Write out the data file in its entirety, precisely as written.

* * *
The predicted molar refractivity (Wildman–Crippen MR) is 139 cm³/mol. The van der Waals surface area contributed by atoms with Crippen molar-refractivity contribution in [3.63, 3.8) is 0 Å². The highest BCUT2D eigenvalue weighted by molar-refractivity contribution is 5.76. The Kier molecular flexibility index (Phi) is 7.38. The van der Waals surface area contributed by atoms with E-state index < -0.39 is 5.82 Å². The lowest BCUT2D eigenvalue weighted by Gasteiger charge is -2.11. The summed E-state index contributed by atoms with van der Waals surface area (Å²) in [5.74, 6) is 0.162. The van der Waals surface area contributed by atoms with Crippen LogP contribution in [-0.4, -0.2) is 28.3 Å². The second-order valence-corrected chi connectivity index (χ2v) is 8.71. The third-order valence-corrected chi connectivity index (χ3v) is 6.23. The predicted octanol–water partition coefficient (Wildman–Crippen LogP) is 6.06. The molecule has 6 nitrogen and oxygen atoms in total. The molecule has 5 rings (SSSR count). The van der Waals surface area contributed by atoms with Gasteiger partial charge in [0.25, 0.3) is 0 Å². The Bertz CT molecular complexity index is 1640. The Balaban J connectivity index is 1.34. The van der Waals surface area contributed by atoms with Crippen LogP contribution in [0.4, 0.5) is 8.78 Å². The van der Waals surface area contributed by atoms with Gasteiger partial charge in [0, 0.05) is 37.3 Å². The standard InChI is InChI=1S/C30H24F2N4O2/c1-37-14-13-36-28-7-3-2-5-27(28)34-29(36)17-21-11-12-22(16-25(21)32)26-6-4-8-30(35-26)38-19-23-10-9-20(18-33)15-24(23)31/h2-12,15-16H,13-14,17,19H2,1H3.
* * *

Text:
The predicted molar refractivity (Wildman–Crippen MR) is 139 cm³/mol. The van der Waals surface area contributed by atoms with Crippen molar-refractivity contribution in [3.63, 3.8) is 0 Å². The highest BCUT2D eigenvalue weighted by molar-refractivity contribution is 5.76. The Kier molecular flexibility index (Phi) is 7.38. The van der Waals surface area contributed by atoms with E-state index < -0.39 is 5.82 Å². The lowest BCUT2D eigenvalue weighted by Gasteiger charge is -2.11. The summed E-state index contributed by atoms with van der Waals surface area (Å²) in [5.74, 6) is 0.162. The van der Waals surface area contributed by atoms with Crippen LogP contribution in [-0.4, -0.2) is 28.3 Å². The second-order valence-corrected chi connectivity index (χ2v) is 8.71. The third-order valence-corrected chi connectivity index (χ3v) is 6.23. The predicted octanol–water partition coefficient (Wildman–Crippen LogP) is 6.06. The molecule has 6 nitrogen and oxygen atoms in total. The molecule has 5 rings (SSSR count). The van der Waals surface area contributed by atoms with Gasteiger partial charge in [0.25, 0.3) is 0 Å². The Bertz CT molecular complexity index is 1640. The Balaban J connectivity index is 1.34. The van der Waals surface area contributed by atoms with Crippen LogP contribution in [0.4, 0.5) is 8.78 Å². The van der Waals surface area contributed by atoms with Gasteiger partial charge in [0, 0.05) is 37.3 Å². The standard InChI is InChI=1S/C30H24F2N4O2/c1-37-14-13-36-28-7-3-2-5-27(28)34-29(36)17-21-11-12-22(16-25(21)32)26-6-4-8-30(35-26)38-19-23-10-9-20(18-33)15-24(23)31/h2-12,15-16H,13-14,17,19H2,1H3.